Buhid

Photo of an elderly Mangyan woman holding a pot
A Buhid-Mangyan woman [Source: Mangyan Mission]

The Buhids are known as pot makers. Other Mangyan tribes, like the Alangan and Hanunuo, used to buy their cooking pots from the Buhids. The word Buhid literally means "mountain dwellers" [Postma, 1967].

Buhid women wear woven black and white brassiers called linagmon and a black and white skirt called abol. Unmarried women wear body ornaments such as a braided nito belt (lufas), blue thread earrings, beaded headband (sangbaw), beaded bracelet (uksong), and beaded long necklace (siwayang or ugot). The men wear g-strings. To enhance body beauty, the men wear ornaments like a long beaded necklace, tight choker (ugot) and beaded bracelet (uksong). Both sexes use an accessory bag called bay-ong for personal things like comb and knife [Litis, 1989].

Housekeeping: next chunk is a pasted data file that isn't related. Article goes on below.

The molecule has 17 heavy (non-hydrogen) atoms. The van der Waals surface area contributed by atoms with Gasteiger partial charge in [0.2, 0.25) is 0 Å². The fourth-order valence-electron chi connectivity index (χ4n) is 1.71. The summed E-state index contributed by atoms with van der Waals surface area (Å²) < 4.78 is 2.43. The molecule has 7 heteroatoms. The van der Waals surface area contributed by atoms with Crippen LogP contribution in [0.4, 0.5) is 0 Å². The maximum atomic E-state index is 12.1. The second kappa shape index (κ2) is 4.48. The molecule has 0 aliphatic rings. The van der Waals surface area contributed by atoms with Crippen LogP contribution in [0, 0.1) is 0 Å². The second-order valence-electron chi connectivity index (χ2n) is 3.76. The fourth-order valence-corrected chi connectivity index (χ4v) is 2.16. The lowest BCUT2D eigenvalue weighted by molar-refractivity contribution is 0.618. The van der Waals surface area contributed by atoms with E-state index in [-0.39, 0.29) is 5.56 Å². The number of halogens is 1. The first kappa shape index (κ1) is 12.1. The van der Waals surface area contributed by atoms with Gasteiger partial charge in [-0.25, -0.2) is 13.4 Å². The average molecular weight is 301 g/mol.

Together with the Hanunuo, the Buhids in some areas possess a pre-Spanish syllabic writing system.

The Buhid Mangyans live in the municipalities of Roxas, Bansud, Bongabong and some parts of Mansalay in Oriental Mindoro, and in the municipalities of San Jose and Rizal in Occidental Mindoro.